MERSING, April 8 — The mother of a French diver missing off the coast of Malaysia said Friday she is “hoping for the best” as the search for the teenager and two other Europeans entered a third day.
The trio disappeared along with their instructor on Wednesday after going diving off a southern island.
The Norwegian instructor, 35-year-old Kristine Grodem, was rescued alive Thursday after drifting for miles, and was admitted to hospital in a stable condition.
Officials have expressed hope the others will be found alive, as they had surfaced from a dive before going missing and are experienced divers.
Esther Molina, the mother of French 18-year-old Alexia Alexandra Molina, also struck an optimistic note.
“We hear from experienced divers that the situation is positive, they’re above water, hopefully they’re together still,” she told AFP from the coastal town of Mersing, the base for search operations.
“We are hoping for the best. She’s a strong girl, she’ll kick ass.”
She added authorities had been “efficient, we’ve been kept updated about the status of the search”.
The other two missing divers are British man Adrian Peter Chesters, 46, and his 14-year-old son Nathan Renze Chesters, who is a Dutch citizen.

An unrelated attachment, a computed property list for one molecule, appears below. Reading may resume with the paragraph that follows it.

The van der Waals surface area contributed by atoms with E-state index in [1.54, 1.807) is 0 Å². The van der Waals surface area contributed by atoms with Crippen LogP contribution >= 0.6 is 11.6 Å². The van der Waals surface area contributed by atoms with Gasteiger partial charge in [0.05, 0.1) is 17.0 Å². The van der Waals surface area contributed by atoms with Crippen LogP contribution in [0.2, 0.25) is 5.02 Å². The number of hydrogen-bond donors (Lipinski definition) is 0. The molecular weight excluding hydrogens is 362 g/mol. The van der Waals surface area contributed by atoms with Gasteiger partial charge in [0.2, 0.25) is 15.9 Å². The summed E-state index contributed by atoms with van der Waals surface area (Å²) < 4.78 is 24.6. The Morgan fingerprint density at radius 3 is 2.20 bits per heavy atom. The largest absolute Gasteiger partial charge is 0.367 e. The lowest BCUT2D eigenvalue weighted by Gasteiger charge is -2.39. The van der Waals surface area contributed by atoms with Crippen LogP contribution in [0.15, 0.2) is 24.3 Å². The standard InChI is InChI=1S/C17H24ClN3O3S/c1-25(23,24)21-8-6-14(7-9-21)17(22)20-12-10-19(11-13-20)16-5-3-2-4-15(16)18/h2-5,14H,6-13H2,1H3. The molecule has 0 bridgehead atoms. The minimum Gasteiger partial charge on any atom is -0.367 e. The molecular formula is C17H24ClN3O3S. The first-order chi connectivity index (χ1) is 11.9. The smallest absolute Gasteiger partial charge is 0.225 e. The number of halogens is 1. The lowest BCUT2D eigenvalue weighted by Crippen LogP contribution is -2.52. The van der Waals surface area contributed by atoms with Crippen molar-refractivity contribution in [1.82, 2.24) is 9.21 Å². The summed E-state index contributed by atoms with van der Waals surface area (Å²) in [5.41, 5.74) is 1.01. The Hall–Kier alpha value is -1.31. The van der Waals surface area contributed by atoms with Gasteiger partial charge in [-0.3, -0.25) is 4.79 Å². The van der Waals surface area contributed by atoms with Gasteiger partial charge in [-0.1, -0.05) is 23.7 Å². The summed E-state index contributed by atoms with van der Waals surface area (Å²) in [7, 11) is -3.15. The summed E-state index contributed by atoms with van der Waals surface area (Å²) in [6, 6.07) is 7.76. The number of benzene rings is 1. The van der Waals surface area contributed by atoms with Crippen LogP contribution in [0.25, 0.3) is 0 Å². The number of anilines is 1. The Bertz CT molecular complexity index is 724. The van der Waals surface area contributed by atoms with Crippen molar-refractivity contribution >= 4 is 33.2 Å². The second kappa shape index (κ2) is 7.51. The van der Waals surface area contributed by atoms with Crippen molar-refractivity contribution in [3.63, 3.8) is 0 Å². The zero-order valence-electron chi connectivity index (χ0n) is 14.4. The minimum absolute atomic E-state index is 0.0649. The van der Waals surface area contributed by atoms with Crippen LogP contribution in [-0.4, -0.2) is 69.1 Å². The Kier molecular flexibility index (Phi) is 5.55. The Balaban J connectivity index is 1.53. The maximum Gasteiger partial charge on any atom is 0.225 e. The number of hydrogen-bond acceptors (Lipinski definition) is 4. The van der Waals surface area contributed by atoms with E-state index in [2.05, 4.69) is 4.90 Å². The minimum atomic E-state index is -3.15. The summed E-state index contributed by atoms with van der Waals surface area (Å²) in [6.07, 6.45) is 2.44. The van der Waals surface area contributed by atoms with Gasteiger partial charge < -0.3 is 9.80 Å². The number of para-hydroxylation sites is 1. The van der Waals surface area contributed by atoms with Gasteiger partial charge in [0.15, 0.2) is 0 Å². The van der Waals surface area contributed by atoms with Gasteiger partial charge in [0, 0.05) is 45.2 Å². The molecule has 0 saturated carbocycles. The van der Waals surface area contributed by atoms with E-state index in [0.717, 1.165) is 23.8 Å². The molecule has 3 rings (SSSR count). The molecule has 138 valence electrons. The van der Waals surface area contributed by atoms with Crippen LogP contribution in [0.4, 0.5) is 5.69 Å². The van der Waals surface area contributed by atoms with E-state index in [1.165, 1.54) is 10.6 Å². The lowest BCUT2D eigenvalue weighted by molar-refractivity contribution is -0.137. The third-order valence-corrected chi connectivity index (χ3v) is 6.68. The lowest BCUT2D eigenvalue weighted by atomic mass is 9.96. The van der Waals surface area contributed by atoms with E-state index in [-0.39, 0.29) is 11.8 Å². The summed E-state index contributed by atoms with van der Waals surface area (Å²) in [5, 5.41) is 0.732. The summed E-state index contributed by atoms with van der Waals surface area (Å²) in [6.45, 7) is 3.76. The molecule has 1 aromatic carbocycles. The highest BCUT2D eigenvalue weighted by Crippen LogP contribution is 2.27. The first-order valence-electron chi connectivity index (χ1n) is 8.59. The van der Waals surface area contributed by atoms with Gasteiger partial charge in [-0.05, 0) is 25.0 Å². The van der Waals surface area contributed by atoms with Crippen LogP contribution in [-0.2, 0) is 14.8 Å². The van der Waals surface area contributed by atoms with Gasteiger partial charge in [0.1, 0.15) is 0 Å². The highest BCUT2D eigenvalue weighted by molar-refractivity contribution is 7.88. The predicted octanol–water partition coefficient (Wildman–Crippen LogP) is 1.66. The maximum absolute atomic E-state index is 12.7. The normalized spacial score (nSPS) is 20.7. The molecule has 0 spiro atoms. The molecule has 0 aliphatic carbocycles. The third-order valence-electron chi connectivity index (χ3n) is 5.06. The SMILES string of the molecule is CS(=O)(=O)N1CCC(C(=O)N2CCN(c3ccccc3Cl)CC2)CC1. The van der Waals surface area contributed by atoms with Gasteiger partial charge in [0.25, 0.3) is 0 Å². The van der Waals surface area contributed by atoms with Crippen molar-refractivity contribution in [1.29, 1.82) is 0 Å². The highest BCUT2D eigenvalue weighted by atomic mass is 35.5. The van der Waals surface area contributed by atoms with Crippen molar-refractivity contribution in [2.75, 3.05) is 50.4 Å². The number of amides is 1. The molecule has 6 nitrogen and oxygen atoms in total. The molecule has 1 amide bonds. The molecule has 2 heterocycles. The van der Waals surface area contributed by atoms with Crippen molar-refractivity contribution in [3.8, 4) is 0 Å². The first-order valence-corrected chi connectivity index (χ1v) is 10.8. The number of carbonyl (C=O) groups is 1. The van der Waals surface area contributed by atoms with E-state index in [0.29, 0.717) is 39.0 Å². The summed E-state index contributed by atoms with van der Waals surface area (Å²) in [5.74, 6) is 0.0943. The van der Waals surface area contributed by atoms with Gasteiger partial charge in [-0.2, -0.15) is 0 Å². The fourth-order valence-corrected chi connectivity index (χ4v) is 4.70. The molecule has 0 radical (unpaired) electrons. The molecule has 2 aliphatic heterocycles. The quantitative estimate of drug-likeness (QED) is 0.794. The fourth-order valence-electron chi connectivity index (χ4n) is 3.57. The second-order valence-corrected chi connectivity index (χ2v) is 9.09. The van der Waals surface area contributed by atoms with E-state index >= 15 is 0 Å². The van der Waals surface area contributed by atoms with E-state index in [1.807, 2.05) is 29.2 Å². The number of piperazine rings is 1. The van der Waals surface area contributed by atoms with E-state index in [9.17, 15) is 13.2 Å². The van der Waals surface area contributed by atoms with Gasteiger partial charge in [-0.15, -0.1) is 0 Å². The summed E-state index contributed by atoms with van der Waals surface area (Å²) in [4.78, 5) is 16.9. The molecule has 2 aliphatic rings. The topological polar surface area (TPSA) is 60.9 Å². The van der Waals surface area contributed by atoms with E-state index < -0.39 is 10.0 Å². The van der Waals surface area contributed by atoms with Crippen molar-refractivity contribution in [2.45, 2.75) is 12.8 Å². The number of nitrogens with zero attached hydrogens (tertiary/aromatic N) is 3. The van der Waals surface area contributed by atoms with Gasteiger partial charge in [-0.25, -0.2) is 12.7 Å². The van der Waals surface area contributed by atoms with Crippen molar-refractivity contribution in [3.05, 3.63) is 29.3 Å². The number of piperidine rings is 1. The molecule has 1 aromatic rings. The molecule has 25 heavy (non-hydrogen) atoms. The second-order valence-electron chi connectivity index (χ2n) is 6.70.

The search, which includes 10 boats, three helicopters and dozens of officials, resumed in the early hours, said senior police official Cyril Edward Nuing.
“Until now we have not received new sightings pertaining to the three missing divers,” he told a press conference, but he added he had a “strong hope” they would be found.
Grodem had been instructing the divers close to a small island, Tokong Sanggol, about 15 kilometres (nine miles) off Malaysia’s southeast coast when the accident happened.
After a dive lasting about 40 minutes, they surfaced but could not find their boat. They drifted together in strong currents, but ended up getting separated.
The captain of the boat who took them to the dive site has been arrested after testing positive for drugs.
The area where they disappeared is popular with foreign and domestic visitors — there are resorts dotted along the coast and on nearby islands.
Diving accidents, while rare, do occasionally take place in Malaysia.
In 2013, a British tourist died when she was struck by a passing boat’s propeller while diving off resort islands in the South China Sea.
The tropical South-east Asian nation’s borders reopened to foreign tourists on April 1 after a two-year closure because of the coronavirus pandemic. — AFP